Rudolf Steiner once identified Turmeric as having a “magnetic nature,” meaning that it literally attracts illness out of the body and comprehensively eliminates toxins.

Parts Used Medicinally

Dried rhizome

·       Take as a tincture or in pill form to treat specific issues.

·       As a preventative, add the powdered rhizome to food.

Note:  No major side effects have been reported in the medical literature, however as with all medicines, Turmeric should not be taken long term unless directed by health professional. 

www.naturescreation.biz

.


Ashwagandha (Withania) is one of the most valuable herbs in the Ayurvedic medical system.  It is not just a herb for stress relief; it is also beneficial in helping to keep one healthy, young and mentally sound. Those who take Ashwagandha, even after just a few days, become aware of increased energy, a feeling of internal warmth, wellbeing and overall balance.

The therapeutic qualities of Ashwagandha are well recognised in Ayurvedic traditional Indian medicine. Dating back an estimated 5,000-10,000 years, Ayurveda is widely believed to be the oldest known system of health care. Buddha (born c. 550 bc) was a devotee of Ayurveda. Ayurvedic practitioners value Ashwagandha as an important medicinal plant. They regard it as a rasayana herb … indicating that it strengthens, rejuvenates and invigorates. It is an adaptogen that works to normalise physiological function by acting on the hypothalamic-pituitary-adrenal axis and the neuroendocrine system to control stress and regulate body processes. Ashwagandha has “middle note” or neutral action, which means it can be warming as well as cooling, depending on the condition. According to Ayurvedic medicine, Ashwagandha simultaneously balances the nervous system (vata = air) and the musculoskeletal system (kapha = earth, water) while it increases heat (pitta) in the body. As a result, it improves memory, counteracts the effects of stress and calms the mind. (See the Information and Reference Guide in Nature’s Creation book for a more in-depth explanation of Ayurveda.)

Ayurveda is India’s 5000-year old medical science of life, health, and longevity. According to Ayurveda, there is no separation between body, mind, and consciousness. Therefore, the concepts of health and disease must address all of these aspects.


Milk Thistle

St Mary’s thistle or milk thistle (Silybum marianum) has been famous as a liver herb for thousands of years and promoted for its liver-protecting effects..  Milk thistle is distinguished by the large glossy leaves with creamy-white variegations around the veins. Tradition says that the variegations originated from the milk of the Virgin which once fell upon the plant.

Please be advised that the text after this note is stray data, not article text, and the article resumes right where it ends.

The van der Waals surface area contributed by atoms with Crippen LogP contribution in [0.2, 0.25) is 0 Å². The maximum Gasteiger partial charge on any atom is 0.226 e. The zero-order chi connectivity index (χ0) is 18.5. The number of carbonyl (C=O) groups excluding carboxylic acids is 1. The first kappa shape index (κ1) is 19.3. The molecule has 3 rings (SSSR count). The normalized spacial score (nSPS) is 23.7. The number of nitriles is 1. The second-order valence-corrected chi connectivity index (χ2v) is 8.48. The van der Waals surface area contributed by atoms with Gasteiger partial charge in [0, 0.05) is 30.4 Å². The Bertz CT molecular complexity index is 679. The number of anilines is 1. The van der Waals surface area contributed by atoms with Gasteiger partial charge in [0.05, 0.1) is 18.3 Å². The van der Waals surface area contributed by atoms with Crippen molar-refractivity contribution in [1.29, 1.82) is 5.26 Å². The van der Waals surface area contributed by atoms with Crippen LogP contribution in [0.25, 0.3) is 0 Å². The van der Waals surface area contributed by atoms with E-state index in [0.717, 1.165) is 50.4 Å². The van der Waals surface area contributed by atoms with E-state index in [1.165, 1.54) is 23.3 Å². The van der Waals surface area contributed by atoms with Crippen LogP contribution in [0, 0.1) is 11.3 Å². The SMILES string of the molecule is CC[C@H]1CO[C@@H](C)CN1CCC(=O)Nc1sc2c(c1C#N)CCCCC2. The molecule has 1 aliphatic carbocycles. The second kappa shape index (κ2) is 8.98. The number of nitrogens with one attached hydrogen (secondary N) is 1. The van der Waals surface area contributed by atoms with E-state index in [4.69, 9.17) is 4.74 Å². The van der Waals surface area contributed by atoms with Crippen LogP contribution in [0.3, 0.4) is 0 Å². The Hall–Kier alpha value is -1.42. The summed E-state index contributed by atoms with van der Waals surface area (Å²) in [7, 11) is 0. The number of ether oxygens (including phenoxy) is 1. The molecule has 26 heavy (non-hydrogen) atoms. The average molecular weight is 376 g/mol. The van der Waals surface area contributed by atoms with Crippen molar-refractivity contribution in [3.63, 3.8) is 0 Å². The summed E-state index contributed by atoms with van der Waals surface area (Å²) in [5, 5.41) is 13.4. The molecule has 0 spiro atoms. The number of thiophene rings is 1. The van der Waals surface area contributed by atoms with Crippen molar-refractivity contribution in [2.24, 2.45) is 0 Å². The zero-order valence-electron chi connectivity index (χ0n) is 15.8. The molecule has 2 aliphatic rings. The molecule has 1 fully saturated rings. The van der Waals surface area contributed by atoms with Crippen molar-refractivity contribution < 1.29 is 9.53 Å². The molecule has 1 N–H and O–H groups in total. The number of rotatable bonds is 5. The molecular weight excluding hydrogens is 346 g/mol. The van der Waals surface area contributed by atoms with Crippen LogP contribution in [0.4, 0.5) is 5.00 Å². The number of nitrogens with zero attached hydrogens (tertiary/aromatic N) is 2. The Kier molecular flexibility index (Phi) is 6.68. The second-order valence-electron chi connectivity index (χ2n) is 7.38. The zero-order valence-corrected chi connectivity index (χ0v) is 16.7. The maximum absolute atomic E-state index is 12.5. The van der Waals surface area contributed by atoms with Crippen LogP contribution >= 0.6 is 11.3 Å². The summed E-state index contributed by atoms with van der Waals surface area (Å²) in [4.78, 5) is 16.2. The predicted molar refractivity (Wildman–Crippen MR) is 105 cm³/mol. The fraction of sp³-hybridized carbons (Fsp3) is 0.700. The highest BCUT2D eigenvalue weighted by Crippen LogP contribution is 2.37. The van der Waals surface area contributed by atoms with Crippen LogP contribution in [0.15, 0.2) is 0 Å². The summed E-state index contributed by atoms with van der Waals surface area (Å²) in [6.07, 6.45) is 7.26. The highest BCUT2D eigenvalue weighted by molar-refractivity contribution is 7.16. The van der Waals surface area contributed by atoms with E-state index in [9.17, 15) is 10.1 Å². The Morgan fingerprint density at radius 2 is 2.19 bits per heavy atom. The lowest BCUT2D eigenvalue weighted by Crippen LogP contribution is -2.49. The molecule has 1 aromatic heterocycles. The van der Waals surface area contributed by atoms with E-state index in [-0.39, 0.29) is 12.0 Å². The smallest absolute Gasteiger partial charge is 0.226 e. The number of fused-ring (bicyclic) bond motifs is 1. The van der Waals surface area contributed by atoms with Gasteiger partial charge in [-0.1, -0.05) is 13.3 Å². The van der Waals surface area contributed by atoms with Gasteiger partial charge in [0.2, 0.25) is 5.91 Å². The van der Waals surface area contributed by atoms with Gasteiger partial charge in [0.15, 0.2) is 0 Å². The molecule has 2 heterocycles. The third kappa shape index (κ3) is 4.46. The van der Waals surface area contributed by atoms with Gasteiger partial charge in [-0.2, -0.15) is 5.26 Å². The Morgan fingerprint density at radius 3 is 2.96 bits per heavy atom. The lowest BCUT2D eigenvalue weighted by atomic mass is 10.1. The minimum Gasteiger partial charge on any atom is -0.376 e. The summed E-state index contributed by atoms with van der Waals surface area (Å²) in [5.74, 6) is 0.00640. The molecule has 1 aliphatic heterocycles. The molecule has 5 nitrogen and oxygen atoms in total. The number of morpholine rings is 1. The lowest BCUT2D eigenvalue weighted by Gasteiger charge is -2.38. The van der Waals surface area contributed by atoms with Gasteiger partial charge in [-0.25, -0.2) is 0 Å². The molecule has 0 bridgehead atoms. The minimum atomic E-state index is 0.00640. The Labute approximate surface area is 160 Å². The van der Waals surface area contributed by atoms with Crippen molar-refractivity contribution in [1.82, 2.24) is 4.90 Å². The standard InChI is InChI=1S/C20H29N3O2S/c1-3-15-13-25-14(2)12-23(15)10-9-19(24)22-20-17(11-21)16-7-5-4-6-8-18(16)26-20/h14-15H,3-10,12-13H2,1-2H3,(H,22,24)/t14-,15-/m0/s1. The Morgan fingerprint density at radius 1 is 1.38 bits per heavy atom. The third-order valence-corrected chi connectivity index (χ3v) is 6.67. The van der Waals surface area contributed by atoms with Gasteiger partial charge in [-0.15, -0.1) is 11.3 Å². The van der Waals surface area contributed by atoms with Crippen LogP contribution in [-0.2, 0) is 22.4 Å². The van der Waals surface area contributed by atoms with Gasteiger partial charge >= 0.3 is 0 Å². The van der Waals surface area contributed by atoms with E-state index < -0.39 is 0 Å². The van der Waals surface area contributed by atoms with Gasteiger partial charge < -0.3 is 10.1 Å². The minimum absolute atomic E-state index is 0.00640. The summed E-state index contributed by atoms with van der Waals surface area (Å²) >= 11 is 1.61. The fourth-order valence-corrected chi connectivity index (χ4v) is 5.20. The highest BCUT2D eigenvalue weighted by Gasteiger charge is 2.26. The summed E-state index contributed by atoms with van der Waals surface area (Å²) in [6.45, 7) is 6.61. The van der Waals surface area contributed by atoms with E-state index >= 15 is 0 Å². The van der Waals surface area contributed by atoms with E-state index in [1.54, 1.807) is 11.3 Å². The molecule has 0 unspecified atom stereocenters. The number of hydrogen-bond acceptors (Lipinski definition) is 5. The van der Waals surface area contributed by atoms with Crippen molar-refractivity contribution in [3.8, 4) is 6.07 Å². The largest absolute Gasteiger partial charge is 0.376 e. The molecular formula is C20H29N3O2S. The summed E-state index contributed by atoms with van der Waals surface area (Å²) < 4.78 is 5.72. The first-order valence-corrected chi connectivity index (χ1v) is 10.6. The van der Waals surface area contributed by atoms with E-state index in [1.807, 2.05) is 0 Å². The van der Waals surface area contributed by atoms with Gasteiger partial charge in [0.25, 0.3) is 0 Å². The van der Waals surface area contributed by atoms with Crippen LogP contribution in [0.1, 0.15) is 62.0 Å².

The main active ingredient in milk thistle is the high amount of silymarin.  Modern research shows that St Mary’s thistle has a truly remarkable ability to both regenerate damaged liver cells. It has been widely used for liver and gallbladder diseases including hepatitis, cirrhosis (of the liver), gallstones and jaundice. The silymarin extracted from milk thistle has proven` to have antioxidant, antiviral and anti-inflammatory properties.

Milk thistle or St. Mary’s Thistle (Silybum marianum)  should not be confused with Holy or Blessed Thistle (Cnicus benedictus).

It is a different species with different medicinal properties. Blessed Thistle is not edible, whereas, Milk Thistle is edible and used by foragers as ‘bush food’.

 Blessed Thistle

 

 

 

 

 

 

 

 

It is said to have obtained its name from its high reputation as a heal-all, being supposed even to cure the plague. The name derived from the Benedictine Monks during the Middle Ages… who used it as a cure-all during the bubonic plague that struck Europe and Asia in the mid-1300s.

Blessed thistle was traditionally used in bitter tonics to stimulate appetite and digestion, among other potential uses. Today it is commonly brewed as a tea, or in dietary supplements (usually in capsule form), in herbal tinctures and extracts.

Blessed thistle contains tannins, which are water-soluble polyphenols that help protect the body against oxidation and support healthy digestion; whereas, milk thistle contains silymarin, a popular ingredient in herbal supplements used to support liver health.

 

 


The Breath – Our Life Force

How does the Breath Effect our Overall Health?

The breath is an integral part of our overall health and the most vital process of the body. The breath is our life force and influences the activities of each and every cell, and most importantly, is intimately linked with the performance of the brain. Breathing is generally an unconscious action of the body, controlled by the brain stem. Most of us are not aware of our breath, how we breathe and how the breath affects our body, our overall balance, our wellbeing and our mind. However, breathing is one of the few bodily functions which can be controlled consciously. The breath is the link between the conscious and the unconscious mind.

We take a breath approximately 17,000-30,000 times per day. Most people breathe incorrectly, using only a small part of their lung capacity. Their breathing is then generally shallow, depriving the body of oxygen and life force (prana) essential to good health. Abdominal breathing is the most natural and efficient way to breathe. Once this technique becomes part of daily life, you will notice a great improvement in the state of physical and mental wellbeing.

Pranayama is the conscious awareness of breath: the life force that both energises, balances and relaxes the body. The term is derived from the Sanskrit word, prana, meaning “life force,” and ayama, meaning “extension or control.” Pranayama is an integral part of yoga. The controlled breathing enables both the rhythm of performing yoga poses and relaxing the mind for meditation.